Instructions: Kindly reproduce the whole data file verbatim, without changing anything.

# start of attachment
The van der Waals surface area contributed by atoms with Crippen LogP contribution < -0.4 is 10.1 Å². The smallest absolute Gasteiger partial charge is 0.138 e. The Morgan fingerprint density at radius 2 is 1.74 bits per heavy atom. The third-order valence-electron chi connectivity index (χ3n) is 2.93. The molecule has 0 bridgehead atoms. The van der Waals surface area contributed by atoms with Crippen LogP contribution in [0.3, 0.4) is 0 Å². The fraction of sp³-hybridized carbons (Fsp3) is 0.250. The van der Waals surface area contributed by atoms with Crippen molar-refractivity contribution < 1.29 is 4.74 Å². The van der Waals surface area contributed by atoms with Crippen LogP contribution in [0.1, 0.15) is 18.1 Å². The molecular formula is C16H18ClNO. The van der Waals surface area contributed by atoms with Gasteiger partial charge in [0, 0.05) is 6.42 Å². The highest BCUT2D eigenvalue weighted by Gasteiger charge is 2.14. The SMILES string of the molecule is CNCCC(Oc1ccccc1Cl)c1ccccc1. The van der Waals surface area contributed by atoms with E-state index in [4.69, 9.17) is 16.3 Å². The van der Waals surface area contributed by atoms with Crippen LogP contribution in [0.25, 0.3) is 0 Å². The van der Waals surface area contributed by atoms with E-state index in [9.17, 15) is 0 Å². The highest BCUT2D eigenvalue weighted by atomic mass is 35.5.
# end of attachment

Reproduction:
The van der Waals surface area contributed by atoms with Crippen LogP contribution < -0.4 is 10.1 Å². The smallest absolute Gasteiger partial charge is 0.138 e. The Morgan fingerprint density at radius 2 is 1.74 bits per heavy atom. The third-order valence-electron chi connectivity index (χ3n) is 2.93. The molecule has 0 bridgehead atoms. The van der Waals surface area contributed by atoms with Crippen LogP contribution in [0.3, 0.4) is 0 Å². The fraction of sp³-hybridized carbons (Fsp3) is 0.250. The van der Waals surface area contributed by atoms with Crippen molar-refractivity contribution < 1.29 is 4.74 Å². The van der Waals surface area contributed by atoms with Crippen LogP contribution in [0.1, 0.15) is 18.1 Å². The molecular formula is C16H18ClNO. The van der Waals surface area contributed by atoms with Gasteiger partial charge in [0, 0.05) is 6.42 Å². The highest BCUT2D eigenvalue weighted by Gasteiger charge is 2.14. The SMILES string of the molecule is CNCCC(Oc1ccccc1Cl)c1ccccc1. The van der Waals surface area contributed by atoms with E-state index in [4.69, 9.17) is 16.3 Å². The van der Waals surface area contributed by atoms with Crippen LogP contribution in [0.25, 0.3) is 0 Å². The van der Waals surface area contributed by atoms with E-state index in [9.17, 15) is 0 Å². The highest BCUT2D eigenvalue weighted by atomic mass is 35.5.